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A garden you'll want to cook from
Have you ever had bumper crops of vegetables that you don't EVEN know what to do with? If the main reason for your garden is to provide food for your family then you'll need to know how to plant a garden you'll want to cook from!
I'm so happy to be able to introduce you to Sarah from Sarah's Cucina Bella! A mouthwatering site with all kinds of delicious!
What a perfect topic! Sarah is also the author of a mouthwatering cookbook !
So, for all you cooks who have at some point wondered what to do with your garden produce, here's how to plan better!
A few years ago, my children and I started renting a garden plot from our city parks and recreation department. Since then, we’ve used it to grow foods both for eating immediately and storing for later. But we’ve also learned a few things not to do in that time.
For instance, one year I planted all our radishes at once. Although it seemed like a good idea at the time, we ended up with a critical mass of ripe radish plants all at once and even though we enjoyed radish toast, sauteed radishes, roasted radishes, pickled radishes and even radishes in our omelets, it was simply too much. My kids remember that as the summer “we ate radishes in EVERYTHING.”
These days, we’re more judicious about when we plant and how much we plant.
As we look ahead to our 2019 garden, we’re planning to triple our growing space so that we may grow even more of what we eat year-round.
That means we’re planning more than ever. After all, not only do I want a garden that flourishes, I want one that is low-waste (we’re going to eat pretty much everything that grows, including lesser common greens like carrot tops and radish greens) and that gets me excited to cook from.
Here’s how to grow a garden you’ll want to cook from.
— How much space will you have for planting? How will you divide it up? Will you use square foot gardening techniques? Row plantings? Will you plant from seed or buy seedlings? Don’t wait until it’s planting time to decide these things. While that might work for the flower garden, when it comes to food more planning is better.
Know Your Space
— The size of your planting space will determine how many plants you can get in the ground. But that’s not the only factor. Duration of direct sunlight, average temperature, and average rainfall are important to factor in as well. Once you know these things, make sure the seed you are ordering will work in the conditions you have.
Aim for Variety for a garden you'll want to cook from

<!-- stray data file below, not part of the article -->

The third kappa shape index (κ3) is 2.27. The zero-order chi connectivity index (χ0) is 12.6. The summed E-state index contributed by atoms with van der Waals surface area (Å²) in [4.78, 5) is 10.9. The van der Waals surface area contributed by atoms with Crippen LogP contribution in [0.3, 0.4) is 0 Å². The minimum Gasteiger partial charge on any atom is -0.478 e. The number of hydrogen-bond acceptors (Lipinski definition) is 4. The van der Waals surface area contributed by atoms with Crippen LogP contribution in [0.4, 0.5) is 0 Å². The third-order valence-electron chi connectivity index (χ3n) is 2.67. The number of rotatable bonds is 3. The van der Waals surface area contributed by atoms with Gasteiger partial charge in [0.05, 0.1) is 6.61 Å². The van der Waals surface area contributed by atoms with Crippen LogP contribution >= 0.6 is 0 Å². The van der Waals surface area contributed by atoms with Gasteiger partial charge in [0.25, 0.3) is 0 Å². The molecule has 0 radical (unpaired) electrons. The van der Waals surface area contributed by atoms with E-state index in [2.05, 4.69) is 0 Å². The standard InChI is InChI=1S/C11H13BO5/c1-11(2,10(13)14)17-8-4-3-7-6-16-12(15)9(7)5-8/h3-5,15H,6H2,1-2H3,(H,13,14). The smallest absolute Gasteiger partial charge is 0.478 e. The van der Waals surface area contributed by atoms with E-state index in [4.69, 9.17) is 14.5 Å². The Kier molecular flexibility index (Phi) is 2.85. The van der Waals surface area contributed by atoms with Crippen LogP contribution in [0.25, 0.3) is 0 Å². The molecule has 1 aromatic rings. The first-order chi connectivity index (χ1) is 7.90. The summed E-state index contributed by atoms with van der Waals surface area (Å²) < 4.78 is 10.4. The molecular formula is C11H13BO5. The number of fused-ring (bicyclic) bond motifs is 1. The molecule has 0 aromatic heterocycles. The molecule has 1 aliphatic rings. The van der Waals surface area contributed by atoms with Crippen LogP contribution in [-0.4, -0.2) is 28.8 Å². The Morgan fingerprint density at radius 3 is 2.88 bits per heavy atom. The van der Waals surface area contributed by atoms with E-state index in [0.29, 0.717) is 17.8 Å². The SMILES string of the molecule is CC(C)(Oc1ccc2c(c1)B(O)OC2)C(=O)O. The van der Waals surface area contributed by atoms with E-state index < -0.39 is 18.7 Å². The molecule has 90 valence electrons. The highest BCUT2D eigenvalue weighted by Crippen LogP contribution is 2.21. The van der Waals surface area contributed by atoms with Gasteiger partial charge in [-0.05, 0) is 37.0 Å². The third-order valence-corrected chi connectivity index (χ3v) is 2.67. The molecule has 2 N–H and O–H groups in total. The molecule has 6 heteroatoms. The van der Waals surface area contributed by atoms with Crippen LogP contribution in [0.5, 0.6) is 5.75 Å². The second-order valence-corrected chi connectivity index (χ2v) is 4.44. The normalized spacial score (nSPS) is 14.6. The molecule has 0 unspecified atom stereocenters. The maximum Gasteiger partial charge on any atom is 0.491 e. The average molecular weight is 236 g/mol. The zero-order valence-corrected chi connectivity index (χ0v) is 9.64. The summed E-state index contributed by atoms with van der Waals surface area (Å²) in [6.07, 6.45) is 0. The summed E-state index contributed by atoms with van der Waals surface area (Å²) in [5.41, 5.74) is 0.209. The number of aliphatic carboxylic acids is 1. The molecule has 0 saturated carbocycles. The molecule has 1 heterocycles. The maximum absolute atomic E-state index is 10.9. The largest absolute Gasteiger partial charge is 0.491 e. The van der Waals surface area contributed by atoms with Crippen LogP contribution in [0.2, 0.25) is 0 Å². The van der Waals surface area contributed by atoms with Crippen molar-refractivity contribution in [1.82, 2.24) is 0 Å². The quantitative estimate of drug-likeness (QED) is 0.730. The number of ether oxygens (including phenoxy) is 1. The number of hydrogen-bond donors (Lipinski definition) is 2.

— Those string bean varieties are tempting, but does anyone really need eight different varieties of beans in three colors? Well, maybe, but do think it out before you order and plant. As you plan your garden and order seeds consider what you’ll want to eat, make into jams, pickles, etc and store for winter. And while you are aiming for variety, don’t plant something you’ll ultimately not want to eat. Sure, those squashes are pretty, but if you rarely like to eat squash it’s better to buy from your local farmers market. Meanwhile, if you love tomatoes and have big plans for sauces, pastes and more, plant as many varieties as you want!
Consider What You Will Make
— Here’s one important thing I suggest: as you record your seed varieties in your garden journal, also take note of what you plan to do with each of them. For instance, if you are planting beets, will you use the beet greens in stirfries and salads? Will you blanch and freeze some for the winter months? And will you eat all the beets in the summertime or are some destined for pickling and boiling to store? Having a planned light of what you will do with each item will be a help when you can’t possibly eat another carrot or when those tempting carrot greens look so nice (hint: eat them!).
Don’t Overdo It
— Much like our overplanting of radishes shows, there is such a thing as too much. As you approach your 2019 garden, be careful to stagger your harvests. For some crops like carrots and beets, this means doing more than one planting so that they mature at different rates. For others, it means simply planting less. But also, importantly, pay attention to estimated maturing time. It can be overwhelming to have all the root vegetables reach maturity simultaneously. So, if you can, also consider switching up some plants with early varieties to ensure that things ripen on a more staggered schedule.
Here in Maine, we’re deep in the throes of winter. But in our garden journal (and our seed company shopping bag), it’s all summer. I can hardly wait to start planting, harvesting and cooking from our garden.
About the Author:
Sarah Walker Caron
Sarah Walker Caron is the writer behind Sarah's Cucina Bella, a food blog that focuses on quick and easy from-scratch cooking. Thereshe also writes about her family's gardening adventures, travel, and favorite books. She's also the author of five books including The Super Easy 5 Ingredient Cookbook and One Pot Pasta. When she's not blogging, she is the editor of Bangor Metro Magazine and HelloHomestead.com. You might also want to check out her cookbook Grains as Mains!
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Oven Poached Flounder with Garlic and Olive Oil
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